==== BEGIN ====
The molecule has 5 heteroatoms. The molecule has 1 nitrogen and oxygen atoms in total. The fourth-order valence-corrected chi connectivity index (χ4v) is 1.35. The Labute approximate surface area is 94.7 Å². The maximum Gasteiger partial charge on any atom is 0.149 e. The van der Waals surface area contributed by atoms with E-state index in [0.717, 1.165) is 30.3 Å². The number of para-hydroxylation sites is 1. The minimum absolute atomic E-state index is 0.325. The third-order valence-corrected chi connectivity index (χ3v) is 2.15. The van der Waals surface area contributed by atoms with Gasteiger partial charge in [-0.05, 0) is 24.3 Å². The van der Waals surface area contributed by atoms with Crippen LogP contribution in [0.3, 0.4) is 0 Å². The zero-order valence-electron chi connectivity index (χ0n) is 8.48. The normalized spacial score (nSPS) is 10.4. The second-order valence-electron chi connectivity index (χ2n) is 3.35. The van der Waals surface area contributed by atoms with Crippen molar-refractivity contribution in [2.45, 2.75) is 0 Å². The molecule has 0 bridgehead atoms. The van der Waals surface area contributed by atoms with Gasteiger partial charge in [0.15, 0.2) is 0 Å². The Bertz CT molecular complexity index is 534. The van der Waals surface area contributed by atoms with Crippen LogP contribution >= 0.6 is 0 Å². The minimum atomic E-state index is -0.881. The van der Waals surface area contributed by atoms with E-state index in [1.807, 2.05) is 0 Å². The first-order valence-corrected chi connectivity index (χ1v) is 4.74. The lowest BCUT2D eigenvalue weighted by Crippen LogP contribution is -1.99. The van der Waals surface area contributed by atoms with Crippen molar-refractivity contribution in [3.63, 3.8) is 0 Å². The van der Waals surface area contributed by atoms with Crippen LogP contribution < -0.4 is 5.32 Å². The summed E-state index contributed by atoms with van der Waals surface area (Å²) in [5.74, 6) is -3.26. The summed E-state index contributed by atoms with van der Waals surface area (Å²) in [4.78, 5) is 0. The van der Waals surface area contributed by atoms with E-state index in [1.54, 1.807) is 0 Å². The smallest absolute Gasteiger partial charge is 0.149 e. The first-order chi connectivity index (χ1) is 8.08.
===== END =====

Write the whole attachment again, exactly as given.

The molecule has 5 heteroatoms. The molecule has 1 nitrogen and oxygen atoms in total. The fourth-order valence-corrected chi connectivity index (χ4v) is 1.35. The Labute approximate surface area is 94.7 Å². The maximum Gasteiger partial charge on any atom is 0.149 e. The van der Waals surface area contributed by atoms with E-state index in [0.717, 1.165) is 30.3 Å². The number of para-hydroxylation sites is 1. The minimum absolute atomic E-state index is 0.325. The third-order valence-corrected chi connectivity index (χ3v) is 2.15. The van der Waals surface area contributed by atoms with Gasteiger partial charge in [-0.05, 0) is 24.3 Å². The van der Waals surface area contributed by atoms with Crippen LogP contribution in [0.3, 0.4) is 0 Å². The zero-order valence-electron chi connectivity index (χ0n) is 8.48. The normalized spacial score (nSPS) is 10.4. The second-order valence-electron chi connectivity index (χ2n) is 3.35. The van der Waals surface area contributed by atoms with Crippen molar-refractivity contribution in [2.45, 2.75) is 0 Å². The molecule has 0 bridgehead atoms. The van der Waals surface area contributed by atoms with Gasteiger partial charge in [0.15, 0.2) is 0 Å². The Bertz CT molecular complexity index is 534. The van der Waals surface area contributed by atoms with Crippen LogP contribution >= 0.6 is 0 Å². The minimum atomic E-state index is -0.881. The van der Waals surface area contributed by atoms with E-state index in [1.807, 2.05) is 0 Å². The first-order valence-corrected chi connectivity index (χ1v) is 4.74. The lowest BCUT2D eigenvalue weighted by Crippen LogP contribution is -1.99. The van der Waals surface area contributed by atoms with Crippen molar-refractivity contribution in [3.63, 3.8) is 0 Å². The van der Waals surface area contributed by atoms with Crippen LogP contribution < -0.4 is 5.32 Å². The summed E-state index contributed by atoms with van der Waals surface area (Å²) in [5.74, 6) is -3.26. The summed E-state index contributed by atoms with van der Waals surface area (Å²) in [4.78, 5) is 0. The van der Waals surface area contributed by atoms with E-state index in [1.54, 1.807) is 0 Å². The smallest absolute Gasteiger partial charge is 0.149 e. The first-order chi connectivity index (χ1) is 8.08.